[world wide web\wikipedia&wordpress\blockchain (or whatever) interoperability dance]
same on issuu:
so www ness..
imagining something like blockchain (only because vinay is *saying it’s the means to get databases and networks to dance) used as a facilitator/scraper of data (from self-talk as data) to pool on some..
wikipedia/wordpress ? (zoom-in)
www ? (zoom out)
*vinay (video and more transcirpt) saying – as intro to .. oct 2015 – State of the Net 2015
problems in society tech creating economics creating culture.. problem of databases talking to other databases has never been solve..database never intended to interoperate..
databases store what org considers fact. on network – everything we hear on the network is hearsay/gossip.. taking external stuff (from somebody else’s world model) that into your org is like getting a brain transplant than learning something. result: even in networked society.. all info in silos of people that won’t talk to each other.. ie: when you move house.. you have to re address each one.. inputting same data over and over again.. entirely tech artifact… doesn’t kill anybody.. but sign of deep disfunction
blockchain that underlies bitcoin simply a database that works like a network.. or network that works like database..
he talks about blockchain as a laboratory for experimental governance.. and the need for the tempo of things..
we can. we can’t not.
Tucked into the various chapters are factlets that reveal delightful and often surprising details about elements of digital communication we’ve come to take for granted. For instance, the section on the emoticon (#19) — which made its debut in 1881 and is also among the 100 diagrams that changed the world — Boulton explains that telegraph operators used early examples of type-based sentiment: “73” meant “best regards” and “88” love and kisses.
He writes in the introduction:
Exploring the history of the Web is not just a nostalgic trip into our recent digital past but an exploration of the very way we think and communicate. Our thought processes are non-linear and erratic but the way we make sense of things and express ourselves is linear. Pioneers like Paul Otlet, Vannevar Bush, Theodor Nelson, Douglas Engelbart and Tim Berners-Lee questioned this conviction. Their legacy is the World Wide Web. A place that breaks down national and cultural borders. A place that blurs the boundaries between generating and exchanging ideas. A place that toppled regimes and created new economic models. A place that has radically changed the way we work, play, shop, socialize and otherwise participate in society. But above all, a place that is for everyone.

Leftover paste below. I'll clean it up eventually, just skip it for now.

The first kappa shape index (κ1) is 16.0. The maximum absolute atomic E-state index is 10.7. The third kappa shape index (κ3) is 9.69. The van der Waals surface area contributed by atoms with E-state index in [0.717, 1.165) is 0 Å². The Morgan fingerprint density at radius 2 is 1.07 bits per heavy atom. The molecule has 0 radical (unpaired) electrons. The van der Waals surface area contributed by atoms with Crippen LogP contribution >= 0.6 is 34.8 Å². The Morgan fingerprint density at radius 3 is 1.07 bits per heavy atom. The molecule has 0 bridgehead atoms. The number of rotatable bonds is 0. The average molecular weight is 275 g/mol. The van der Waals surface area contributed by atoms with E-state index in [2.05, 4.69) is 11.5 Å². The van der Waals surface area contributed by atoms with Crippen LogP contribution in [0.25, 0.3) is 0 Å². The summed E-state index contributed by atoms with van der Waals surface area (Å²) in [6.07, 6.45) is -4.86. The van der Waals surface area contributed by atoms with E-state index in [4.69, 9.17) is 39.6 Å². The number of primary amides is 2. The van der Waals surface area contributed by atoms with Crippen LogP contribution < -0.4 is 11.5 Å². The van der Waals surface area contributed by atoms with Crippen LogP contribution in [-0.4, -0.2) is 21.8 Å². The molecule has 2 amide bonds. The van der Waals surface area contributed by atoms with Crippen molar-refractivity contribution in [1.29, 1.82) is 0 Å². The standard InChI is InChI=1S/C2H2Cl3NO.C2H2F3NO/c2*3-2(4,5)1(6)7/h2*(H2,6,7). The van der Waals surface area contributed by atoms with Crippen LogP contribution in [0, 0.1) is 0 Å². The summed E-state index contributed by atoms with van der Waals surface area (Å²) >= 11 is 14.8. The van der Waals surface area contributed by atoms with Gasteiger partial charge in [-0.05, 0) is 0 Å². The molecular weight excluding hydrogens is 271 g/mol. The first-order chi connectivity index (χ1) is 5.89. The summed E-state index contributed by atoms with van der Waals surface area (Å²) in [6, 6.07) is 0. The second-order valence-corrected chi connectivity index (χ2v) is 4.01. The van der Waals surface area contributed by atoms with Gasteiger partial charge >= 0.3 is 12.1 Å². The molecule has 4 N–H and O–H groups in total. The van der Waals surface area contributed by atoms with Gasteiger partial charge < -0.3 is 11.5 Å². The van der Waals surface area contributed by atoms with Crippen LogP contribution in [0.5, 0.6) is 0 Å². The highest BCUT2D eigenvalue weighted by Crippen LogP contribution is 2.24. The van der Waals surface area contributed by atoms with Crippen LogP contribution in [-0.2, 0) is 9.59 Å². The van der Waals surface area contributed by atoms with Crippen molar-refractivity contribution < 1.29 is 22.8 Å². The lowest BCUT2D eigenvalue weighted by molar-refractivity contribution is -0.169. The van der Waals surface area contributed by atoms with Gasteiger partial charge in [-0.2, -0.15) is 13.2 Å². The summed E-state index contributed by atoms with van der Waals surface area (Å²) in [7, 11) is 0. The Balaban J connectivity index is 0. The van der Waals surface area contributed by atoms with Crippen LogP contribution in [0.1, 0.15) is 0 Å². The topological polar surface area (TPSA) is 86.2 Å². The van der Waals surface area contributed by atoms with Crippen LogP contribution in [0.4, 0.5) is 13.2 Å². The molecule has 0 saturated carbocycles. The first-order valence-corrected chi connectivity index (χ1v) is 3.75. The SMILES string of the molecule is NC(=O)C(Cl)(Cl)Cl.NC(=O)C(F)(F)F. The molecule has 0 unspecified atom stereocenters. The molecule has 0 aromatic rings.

Our thought processes are non-linear and erratic but the way we make sense of things and express ourselves is linear. Pioneers like Paul Otlet, Vannevar Bush, Theodor Nelson, Douglas Engelbart and Tim Berners-Lee questioned this conviction.
The internet, which predates the web by decades, has somewhat unlikely beginnings. (Boulton makes a lucid, charmingly indignant distinction between the two: “The terms “World Wide Web” and “internet” are often used interchangeably, which is plain wrong. The internet is a global system of interconnected computer networks. It is the infrastructure that carries email, instant messaging, Voiceover, IP, network games, file transfer and, of course, the Web.”) In the quest to win the Space Race during the Cold War, the U.S. government established ARPA — the Advanced Research Projects Agency — with grand ambitions, including the creation of an Intergalactic Computer Network. On October 29, 1969, researchers combined ARPA’s three major computing projects — a communications system that could survive a nuclear attack, a computer time-sharing concept, and an operating system — to successfully connect computers between three different universities, creating the world’s first packet-switching network. Known as ARPANET, it was a manifestation of the vision for an Intergalactic Computer Network, which is essentially what we know as the internet.
Until we discover the digital equivalent of acid-free paper, bits and bytes remain extremely fragile.
I have a dream for the Web … in which computers … become capable of analyzing all the data on the Web — the content, links, and transactions between people and computers. A “Semantic Web,” which makes this possible, has yet to emerge, but when it does, the day-to-day mechanisms of trade,bureaucracy and our daily lives will be handled by machines talking to machines.